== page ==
This is the fifth consecutive year where Makerbot has made an appearance at CES and the company has now sold more than 44,000 3D printers worldwide. This year, Makerbot’s CEO revealed three new additions to the product line: The Mini, the Z18, and the Replicator. Each are aimed at a particular market segment and it’s expected that this will give Makerbot a firm competitive edge amongst other leading 3D printer developers across the world. So, what are these printers all about? Let’s review them.
The Mini, as the name implies, is the smallest and cheapest 3D printer of the newest range. It has the build volume of the original Makerbot Cupcake, which means it isn’t going to print the largest of objects that users feed into it. What it does mean, though, is that it will do smaller jobs with precision detail and an accuracy that’s second to none across the 3D printer world.
The Mini is described as a “point and shoot” model. That is, users simply feed the design into the printer, click start, and watch everything unfold in front of them. It’s calibrated from simplicity and is particularly aimed at those who don’t have any experience using 3D printers.
Specification wise, it has a volume volume of 10 x 10 x 12.5 cm and includes Wi-fi and a built-in camera, so users can monitor what’s going on as the object prints. This is especially useful for the largest and most complex of items, where users won’t exactly want to sit around watching the time consuming process. It’s priced at $1,375 and will be released in the second quarter of 2014.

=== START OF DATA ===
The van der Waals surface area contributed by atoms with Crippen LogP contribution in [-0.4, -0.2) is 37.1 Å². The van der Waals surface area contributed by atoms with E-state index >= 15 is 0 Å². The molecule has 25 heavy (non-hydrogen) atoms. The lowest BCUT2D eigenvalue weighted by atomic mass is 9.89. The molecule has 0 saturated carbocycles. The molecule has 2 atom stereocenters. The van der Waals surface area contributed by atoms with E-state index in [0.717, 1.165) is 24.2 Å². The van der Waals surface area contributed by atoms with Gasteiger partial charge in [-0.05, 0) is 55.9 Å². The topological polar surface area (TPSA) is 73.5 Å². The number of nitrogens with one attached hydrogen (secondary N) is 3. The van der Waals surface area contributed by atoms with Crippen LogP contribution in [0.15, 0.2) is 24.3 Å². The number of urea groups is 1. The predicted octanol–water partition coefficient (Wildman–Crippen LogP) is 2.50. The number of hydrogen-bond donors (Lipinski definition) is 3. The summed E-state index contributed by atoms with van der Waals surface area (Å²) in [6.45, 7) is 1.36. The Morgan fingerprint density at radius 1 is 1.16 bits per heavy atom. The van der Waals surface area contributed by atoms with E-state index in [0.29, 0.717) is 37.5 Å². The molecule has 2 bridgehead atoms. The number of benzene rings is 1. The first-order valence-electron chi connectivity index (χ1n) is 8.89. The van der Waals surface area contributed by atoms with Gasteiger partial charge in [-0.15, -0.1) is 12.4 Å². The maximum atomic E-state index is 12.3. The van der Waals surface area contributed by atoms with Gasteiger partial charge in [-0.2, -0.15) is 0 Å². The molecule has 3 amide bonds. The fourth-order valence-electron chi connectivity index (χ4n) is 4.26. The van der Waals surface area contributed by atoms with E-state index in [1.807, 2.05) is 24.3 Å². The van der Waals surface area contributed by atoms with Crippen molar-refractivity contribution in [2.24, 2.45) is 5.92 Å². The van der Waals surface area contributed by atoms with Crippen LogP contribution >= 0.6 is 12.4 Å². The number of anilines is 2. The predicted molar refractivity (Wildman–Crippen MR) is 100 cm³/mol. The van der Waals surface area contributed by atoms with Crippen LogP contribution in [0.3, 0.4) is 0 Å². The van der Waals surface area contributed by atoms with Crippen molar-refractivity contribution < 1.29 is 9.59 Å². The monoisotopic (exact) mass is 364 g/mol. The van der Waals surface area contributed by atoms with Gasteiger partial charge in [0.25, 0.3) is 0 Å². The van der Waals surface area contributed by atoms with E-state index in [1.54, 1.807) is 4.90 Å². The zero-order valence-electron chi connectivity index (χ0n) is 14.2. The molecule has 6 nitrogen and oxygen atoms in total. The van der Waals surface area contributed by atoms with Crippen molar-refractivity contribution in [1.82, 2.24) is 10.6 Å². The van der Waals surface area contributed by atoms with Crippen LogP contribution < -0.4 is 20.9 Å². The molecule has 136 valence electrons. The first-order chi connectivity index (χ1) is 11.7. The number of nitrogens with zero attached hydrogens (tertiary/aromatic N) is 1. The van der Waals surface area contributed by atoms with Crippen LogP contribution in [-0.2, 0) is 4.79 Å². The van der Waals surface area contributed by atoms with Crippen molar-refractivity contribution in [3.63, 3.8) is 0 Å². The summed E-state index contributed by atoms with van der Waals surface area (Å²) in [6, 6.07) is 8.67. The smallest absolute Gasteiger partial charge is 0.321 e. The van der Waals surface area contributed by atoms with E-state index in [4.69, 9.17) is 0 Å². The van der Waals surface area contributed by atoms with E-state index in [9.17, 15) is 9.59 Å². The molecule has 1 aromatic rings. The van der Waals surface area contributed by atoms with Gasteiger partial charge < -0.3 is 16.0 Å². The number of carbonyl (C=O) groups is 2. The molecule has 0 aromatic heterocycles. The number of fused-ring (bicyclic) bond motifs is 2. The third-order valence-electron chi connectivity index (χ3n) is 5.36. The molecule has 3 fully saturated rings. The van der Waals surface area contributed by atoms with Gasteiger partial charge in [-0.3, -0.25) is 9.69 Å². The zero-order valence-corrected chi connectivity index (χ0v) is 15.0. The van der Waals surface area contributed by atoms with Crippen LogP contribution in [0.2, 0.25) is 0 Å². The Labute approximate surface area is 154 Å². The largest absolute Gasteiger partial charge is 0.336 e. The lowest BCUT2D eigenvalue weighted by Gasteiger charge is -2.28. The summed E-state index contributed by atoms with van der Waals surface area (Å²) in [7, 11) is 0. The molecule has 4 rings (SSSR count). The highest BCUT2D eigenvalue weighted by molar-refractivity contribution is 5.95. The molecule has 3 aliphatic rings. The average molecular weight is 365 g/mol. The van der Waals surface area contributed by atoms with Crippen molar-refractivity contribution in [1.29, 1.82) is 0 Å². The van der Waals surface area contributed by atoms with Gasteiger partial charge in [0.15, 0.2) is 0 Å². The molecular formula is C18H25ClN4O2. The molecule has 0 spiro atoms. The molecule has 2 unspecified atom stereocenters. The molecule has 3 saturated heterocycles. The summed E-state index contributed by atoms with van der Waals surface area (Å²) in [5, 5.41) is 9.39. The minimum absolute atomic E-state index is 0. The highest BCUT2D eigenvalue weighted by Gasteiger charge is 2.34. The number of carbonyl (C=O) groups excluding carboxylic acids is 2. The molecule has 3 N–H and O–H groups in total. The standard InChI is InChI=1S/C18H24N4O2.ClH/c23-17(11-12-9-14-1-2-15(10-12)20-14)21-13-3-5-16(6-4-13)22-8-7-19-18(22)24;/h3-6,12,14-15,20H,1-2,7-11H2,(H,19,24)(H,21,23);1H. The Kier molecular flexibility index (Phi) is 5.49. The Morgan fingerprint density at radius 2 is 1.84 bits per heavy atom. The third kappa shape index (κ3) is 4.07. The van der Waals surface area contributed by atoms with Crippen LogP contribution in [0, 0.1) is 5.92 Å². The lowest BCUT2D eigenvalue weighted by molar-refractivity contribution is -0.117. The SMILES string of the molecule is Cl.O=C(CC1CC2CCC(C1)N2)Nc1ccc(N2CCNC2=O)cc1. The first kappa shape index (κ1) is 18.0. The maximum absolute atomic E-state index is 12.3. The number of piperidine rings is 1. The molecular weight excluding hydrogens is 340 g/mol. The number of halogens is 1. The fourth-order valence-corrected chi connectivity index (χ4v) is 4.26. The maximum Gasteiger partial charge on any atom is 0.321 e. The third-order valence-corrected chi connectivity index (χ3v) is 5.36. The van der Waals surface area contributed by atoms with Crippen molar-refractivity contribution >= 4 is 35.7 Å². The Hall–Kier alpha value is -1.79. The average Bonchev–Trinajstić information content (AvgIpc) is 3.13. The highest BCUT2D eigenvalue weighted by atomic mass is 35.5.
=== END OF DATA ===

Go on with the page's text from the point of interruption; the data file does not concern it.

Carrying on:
The Z18 was also announced during the same release. The “middle of the road” printer, it sports a larger build volume and is the biggest home-based unit that the company has released to date. It can accommodate objects up to 30.5 x 30.5 x 45.7 cm and allows the printing of multiple objects at the same time using a 100-micron layer resolution.
Similar to the Mini, the printer is equipped with Wifi and a camera that monitors the print progress and can automatically send updates by e-mail. However, unlike the Mini, it includes a full colour LCD display that guides the user to more advanced options and settings that can be adjusted freely by the user. This potentially accommodates different filaments.
The Z18 will be made available for $6,499 and ships during the second quarter of 2014.
Aimed at industrial users, the Replicator has a build volume of 7,522 cubic centimetres and is just over 10% larger than the Replicator 2 Desktop. It boasts the same benefits as the Z18, but can print the largest of objects. Its software is also Linux-ready and officially supported on Mac OSX. It will be made available for $2,899 and is set to ship very soon: within the next few weeks when all of the tweaks are finalized.